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Tissue wounding induces the rapid recruitment of leukocytes. Wounds and tumours--a type of 'unhealed wound'--generate hydrogen peroxide (H(2)O(2)) through an NADPH oxidase (NOX). This extracellular H(2)O(2) mediates recruitment of leukocytes, particularly the first responders of innate immunity, neutrophils, to injured tissue. However, the sensor that(More)
Post-translational modifications of histone tails direct nuclear processes including transcription, DNA repair, and chromatin packaging. Lysine 20 of histone H4 is mono-, di-, or trimethylated in vivo, but the regulation and significance of these methylations is poorly understood. The SET domain proteins PR-Set7 and Suv4-20 have been implicated in mono- and(More)
PSTPIP1 is a cytoskeletal adaptor and F-BAR protein that has been implicated in autoinflammatory disease, most notably in the PAPA syndrome: pyogenic sterile arthritis, pyoderma gangrenosum, and acne. However, the mechanism by which PSTPIP1 regulates the actin cytoskeleton and contributes to disease pathogenesis remains elusive. Here, we show that(More)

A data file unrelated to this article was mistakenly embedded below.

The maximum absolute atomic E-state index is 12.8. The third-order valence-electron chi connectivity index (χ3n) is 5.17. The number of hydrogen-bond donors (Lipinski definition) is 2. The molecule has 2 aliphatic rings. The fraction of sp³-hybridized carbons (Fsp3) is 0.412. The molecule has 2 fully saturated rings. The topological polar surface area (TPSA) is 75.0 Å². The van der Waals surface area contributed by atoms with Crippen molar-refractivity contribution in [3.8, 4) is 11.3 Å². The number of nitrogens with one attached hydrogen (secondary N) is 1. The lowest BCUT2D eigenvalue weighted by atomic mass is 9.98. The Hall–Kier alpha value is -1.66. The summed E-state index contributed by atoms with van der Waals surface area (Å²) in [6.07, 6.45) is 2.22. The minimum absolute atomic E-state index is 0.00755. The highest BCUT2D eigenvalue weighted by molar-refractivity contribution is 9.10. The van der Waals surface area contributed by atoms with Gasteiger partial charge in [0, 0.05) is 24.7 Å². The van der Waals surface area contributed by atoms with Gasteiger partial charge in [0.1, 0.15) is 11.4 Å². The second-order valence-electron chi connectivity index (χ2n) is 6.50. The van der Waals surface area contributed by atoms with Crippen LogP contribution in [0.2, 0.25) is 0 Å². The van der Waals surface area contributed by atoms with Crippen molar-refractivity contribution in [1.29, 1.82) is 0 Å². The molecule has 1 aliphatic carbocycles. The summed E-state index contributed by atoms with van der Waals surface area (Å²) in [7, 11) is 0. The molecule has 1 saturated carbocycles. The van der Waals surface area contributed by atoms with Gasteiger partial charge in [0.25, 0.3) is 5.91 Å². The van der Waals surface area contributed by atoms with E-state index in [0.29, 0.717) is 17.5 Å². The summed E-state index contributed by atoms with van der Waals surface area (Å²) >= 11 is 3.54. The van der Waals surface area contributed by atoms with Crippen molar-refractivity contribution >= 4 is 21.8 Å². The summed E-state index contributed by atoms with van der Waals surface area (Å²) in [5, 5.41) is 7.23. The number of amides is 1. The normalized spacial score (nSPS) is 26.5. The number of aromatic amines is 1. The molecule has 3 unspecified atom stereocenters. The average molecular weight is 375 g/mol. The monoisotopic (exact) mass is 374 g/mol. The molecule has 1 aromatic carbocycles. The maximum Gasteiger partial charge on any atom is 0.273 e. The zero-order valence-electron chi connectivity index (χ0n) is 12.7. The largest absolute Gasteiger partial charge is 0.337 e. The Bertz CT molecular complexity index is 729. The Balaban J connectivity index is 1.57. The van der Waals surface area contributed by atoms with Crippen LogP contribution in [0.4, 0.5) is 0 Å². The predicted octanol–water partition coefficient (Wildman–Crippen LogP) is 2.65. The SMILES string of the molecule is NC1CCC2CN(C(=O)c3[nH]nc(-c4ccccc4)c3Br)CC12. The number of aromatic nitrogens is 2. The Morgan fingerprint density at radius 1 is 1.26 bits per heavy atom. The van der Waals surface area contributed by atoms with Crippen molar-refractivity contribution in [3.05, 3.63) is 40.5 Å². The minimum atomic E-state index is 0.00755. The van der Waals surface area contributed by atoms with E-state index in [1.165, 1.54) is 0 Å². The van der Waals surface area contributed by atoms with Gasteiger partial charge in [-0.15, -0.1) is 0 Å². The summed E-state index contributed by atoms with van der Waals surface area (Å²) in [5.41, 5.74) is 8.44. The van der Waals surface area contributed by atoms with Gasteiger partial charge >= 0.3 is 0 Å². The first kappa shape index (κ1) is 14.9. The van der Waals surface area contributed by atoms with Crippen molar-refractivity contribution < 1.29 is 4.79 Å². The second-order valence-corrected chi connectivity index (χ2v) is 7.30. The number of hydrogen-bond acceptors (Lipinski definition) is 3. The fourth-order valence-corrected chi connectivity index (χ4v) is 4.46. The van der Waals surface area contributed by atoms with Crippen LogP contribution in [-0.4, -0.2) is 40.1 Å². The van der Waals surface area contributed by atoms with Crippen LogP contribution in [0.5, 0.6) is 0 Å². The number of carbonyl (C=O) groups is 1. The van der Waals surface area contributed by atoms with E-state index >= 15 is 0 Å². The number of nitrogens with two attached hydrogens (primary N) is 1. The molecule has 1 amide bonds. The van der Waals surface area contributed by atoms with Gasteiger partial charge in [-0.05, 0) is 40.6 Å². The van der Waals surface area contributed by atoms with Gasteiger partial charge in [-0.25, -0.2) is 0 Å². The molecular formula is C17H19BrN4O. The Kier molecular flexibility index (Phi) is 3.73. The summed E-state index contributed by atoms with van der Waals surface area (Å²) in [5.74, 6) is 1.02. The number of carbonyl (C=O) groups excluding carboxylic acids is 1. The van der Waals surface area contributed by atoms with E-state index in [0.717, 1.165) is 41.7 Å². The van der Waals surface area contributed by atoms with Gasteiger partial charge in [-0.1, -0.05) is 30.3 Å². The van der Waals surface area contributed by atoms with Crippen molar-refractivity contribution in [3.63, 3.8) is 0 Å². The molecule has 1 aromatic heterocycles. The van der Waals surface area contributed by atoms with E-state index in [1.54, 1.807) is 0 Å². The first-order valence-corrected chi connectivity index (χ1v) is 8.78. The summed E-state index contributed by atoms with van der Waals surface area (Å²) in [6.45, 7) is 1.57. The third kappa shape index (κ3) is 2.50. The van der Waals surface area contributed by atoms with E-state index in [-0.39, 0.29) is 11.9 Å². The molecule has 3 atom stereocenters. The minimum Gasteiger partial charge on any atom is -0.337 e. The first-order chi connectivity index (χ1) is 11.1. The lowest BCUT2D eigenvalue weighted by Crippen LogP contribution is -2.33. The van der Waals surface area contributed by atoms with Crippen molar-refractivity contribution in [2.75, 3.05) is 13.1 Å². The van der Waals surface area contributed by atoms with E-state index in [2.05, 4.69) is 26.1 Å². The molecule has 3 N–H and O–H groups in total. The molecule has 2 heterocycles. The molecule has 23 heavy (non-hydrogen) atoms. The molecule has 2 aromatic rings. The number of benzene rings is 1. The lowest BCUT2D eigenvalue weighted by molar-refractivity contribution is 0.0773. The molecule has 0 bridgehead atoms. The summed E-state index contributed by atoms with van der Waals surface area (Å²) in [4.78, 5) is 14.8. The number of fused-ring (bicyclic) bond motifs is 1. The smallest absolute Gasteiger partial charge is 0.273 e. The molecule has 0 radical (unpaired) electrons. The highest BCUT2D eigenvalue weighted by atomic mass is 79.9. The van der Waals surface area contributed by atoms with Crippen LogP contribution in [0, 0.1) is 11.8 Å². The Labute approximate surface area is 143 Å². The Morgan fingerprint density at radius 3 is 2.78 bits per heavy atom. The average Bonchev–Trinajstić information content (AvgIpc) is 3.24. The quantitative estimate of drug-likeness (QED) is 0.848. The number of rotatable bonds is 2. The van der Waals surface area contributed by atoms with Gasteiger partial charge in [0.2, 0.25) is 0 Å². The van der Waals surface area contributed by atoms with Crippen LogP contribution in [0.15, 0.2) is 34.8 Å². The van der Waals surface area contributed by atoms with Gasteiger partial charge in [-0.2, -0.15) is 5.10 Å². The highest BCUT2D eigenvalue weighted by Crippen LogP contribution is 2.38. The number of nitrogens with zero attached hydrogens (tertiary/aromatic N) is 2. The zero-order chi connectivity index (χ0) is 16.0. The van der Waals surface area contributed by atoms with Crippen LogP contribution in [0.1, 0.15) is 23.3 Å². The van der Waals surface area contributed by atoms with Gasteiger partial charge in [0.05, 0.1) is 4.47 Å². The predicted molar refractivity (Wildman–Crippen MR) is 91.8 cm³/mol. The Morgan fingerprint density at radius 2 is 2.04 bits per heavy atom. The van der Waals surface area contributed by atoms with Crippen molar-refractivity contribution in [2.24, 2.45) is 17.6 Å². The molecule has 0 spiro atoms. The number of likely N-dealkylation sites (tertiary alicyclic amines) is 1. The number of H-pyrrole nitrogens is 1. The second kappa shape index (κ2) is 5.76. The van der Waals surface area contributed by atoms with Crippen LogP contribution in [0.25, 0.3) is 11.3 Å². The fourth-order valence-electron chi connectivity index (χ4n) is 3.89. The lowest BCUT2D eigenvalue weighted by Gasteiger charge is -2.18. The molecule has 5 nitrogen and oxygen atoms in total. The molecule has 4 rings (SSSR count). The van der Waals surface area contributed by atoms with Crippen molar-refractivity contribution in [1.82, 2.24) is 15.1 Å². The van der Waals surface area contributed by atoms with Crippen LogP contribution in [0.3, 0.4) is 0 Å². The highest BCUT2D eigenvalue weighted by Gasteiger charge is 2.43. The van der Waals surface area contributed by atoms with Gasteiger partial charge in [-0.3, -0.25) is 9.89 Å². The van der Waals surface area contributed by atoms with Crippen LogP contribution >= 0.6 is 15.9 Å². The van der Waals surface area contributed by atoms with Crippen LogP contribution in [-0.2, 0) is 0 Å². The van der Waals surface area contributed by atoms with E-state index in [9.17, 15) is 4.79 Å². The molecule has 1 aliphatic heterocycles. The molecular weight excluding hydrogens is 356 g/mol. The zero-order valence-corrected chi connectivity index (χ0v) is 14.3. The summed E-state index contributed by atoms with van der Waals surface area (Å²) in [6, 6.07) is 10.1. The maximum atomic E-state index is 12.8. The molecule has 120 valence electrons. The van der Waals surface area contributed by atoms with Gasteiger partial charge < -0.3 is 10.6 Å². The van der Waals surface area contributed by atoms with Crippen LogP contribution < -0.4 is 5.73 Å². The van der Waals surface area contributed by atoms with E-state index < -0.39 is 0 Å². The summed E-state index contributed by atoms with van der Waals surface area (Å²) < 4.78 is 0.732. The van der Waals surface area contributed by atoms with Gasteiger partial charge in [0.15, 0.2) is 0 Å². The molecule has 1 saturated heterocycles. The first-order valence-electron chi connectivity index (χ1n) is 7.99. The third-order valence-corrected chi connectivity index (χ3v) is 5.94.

Tissue damage induces early recruitment of neutrophils through redox-regulated Src family kinase (SFK) signaling in neutrophils. Redox-SFK signaling in epithelium is also necessary for wound resolution and tissue regeneration. How neutrophil-mediated inflammation resolves remains unclear. In this paper, we studied the interactions between macrophages and(More)
Invasive cell migration is critical for leukocyte trafficking into tissues. Podosomes are matrix-degrading adhesive structures that are formed by macrophages and are necessary for macrophage migration and invasion. Here, we describe methods for imaging and quantifying podosomes in primary human macrophages and in THP-1 cells, a monocyte cell line that can(More)
The precise control of neutrophil-mediated inflammation is critical for both host defense and the prevention of immunopathology. In vivo imaging studies in zebrafish, and more recently in mice, have made the novel observation that neutrophils leave a site of inflammation through a process called neutrophil reverse migration. The application of advanced(More)
Neutrophil extracellular traps (NETs) were first reported in 2004, and since their discovery, there has been an increasing interest in NETs, how they are formed, their role in controlling infections, and their contribution to disease pathogenesis. Despite this rapid expansion of our understanding of NETs, many details remain unclear including the role of(More)
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